An interview with EnExLive Keynote Speaker, Beth Chandler of YW Boston
3 min read
Beth Chandler is the President and CEO of YW Boston. As the first YWCA in the nation, YW Boston has been at the forefront of advancing equity for over 150 years. Its InclusionBoston Workshops have helped over 100 organizations further advance diversity, equity and inclusion within organizations by building knowledge that can shift attitudes and behaviors.
I had the pleasure of catching up with Beth and learning more about her experience in preparation for our EnExLive virtual event where Beth will be a keynote speaker.
Erin: Tell me about the mission of YW Boston and why you believe companies and organizations play a critical role in it.
Beth: Our mission is simple: we are dedicated to eliminating racism, empowering women, and promoting peace, justice, freedom, and dignity for all. The only way to achieve that, however, is by targeting organizational and systemic change. That means we need individuals and institutions to shift policies, practices, behaviors and attitudes to be more inclusive.
Erin: Changing institutions or policies seems like an overwhelming task. How can HR and other leaders help their organizations tackle the issue?
Beth: Each organization we work with is at a different point in their journey toward improving equity and inclusion. We provide a strategic framework with three levels, and then we create tools and metrics for each level. The levels are: peer-to-peer, organizational culture and the systemic level (micro, meso and macro).
Erin: Can you give examples of what you work on at each level?
Beth: Definitely, here are three examples.
|Micro:||We look at how people in an organization think, speak and behave towards one another.|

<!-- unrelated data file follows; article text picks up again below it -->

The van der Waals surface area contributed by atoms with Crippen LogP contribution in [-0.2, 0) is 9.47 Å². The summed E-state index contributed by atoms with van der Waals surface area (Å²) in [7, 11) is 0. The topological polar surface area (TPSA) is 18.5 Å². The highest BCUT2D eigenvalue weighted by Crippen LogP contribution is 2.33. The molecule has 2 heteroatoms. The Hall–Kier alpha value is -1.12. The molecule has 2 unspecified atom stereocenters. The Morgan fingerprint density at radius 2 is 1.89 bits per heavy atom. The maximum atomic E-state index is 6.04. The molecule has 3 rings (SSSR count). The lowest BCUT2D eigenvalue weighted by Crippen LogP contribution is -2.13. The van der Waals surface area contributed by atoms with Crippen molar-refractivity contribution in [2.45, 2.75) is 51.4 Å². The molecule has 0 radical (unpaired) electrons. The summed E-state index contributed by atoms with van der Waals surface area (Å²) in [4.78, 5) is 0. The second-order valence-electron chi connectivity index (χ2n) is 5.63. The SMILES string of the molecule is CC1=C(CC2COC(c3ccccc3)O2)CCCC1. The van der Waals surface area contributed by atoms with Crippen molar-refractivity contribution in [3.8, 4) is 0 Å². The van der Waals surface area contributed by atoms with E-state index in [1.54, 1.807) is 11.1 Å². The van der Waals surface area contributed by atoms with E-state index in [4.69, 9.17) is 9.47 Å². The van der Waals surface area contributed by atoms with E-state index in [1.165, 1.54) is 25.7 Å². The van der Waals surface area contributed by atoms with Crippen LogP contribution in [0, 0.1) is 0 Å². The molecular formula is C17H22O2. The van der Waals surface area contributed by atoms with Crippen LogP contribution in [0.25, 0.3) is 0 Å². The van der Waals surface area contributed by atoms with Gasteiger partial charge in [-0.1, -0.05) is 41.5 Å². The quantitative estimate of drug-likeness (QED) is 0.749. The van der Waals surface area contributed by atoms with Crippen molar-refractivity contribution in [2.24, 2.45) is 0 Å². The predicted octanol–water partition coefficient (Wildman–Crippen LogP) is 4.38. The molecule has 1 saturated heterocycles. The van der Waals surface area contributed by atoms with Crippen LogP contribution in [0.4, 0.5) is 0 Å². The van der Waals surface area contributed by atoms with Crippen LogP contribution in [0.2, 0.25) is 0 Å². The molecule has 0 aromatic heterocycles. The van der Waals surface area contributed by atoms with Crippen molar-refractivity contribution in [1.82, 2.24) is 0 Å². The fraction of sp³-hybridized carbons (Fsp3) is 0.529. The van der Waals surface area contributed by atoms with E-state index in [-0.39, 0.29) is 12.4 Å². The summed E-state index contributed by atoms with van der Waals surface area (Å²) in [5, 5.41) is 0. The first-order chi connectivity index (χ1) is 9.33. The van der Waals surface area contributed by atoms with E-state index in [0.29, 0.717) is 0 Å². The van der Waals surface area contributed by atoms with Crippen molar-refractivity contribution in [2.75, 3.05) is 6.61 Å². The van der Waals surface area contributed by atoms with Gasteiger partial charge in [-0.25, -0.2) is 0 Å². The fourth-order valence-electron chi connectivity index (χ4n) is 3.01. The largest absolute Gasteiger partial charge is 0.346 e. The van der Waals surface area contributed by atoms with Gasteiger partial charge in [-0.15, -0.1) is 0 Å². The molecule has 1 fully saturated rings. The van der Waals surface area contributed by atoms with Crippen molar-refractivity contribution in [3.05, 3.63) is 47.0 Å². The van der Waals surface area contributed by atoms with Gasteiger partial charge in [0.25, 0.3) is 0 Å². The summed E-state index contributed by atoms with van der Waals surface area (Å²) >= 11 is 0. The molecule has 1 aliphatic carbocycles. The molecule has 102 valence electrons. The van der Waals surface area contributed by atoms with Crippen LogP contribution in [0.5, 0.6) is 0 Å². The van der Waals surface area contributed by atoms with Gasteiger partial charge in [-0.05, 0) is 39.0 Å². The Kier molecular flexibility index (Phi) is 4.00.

|Meso:||What are the organization’s values and what are the expected behaviors that bring them to life? How do managers support those values and reinforce desired behaviors? What are the recruiting, hiring and pay policies?|
|Macro:||This challenges the organization to examine beliefs and actions that have impacts beyond their company. Examples include questioning why their customer base, industry or partners may lack diversity. What assumptions are they making, that might bias their policies?|
Erin: We hear from HR leaders who are passionate about supporting DEI initiatives, but are often juggling competing priorities. What would you tell them?
Beth: We hear this a lot, and we always bring it back to data and the KPIs that matter most to the C-Suite. HR cannot own DEI – but they can champion the data behind it. For example, research shows that companies with inclusive talent practices generate up to 30% higher revenue per employee. Diversity and equity impacts many other aspects of the business, including:
- Turnover: Millennials of color are 3 times more likely to quit their jobs than their white counterparts. This turnover is costing companies $30.5 billion per year.
- Productivity: A 17% increase in team performance is reported by companies with inclusive cultures.
- Recruitment: 67% of job seekers cite workplace diversity as important to them.
Erin: Black Lives Matter has brought a global focus on racial equity issues. What do you hope emerges from this moment?
Beth: I want to see companies dedicated to making this more than just a moment, with organizations and people actively making this more of a movement that will be sustainable and really lead to real difference in Black people’s lives.
If you’re interested in hearing more about Beth’s story and methodologies, register for her EnExLive presentation: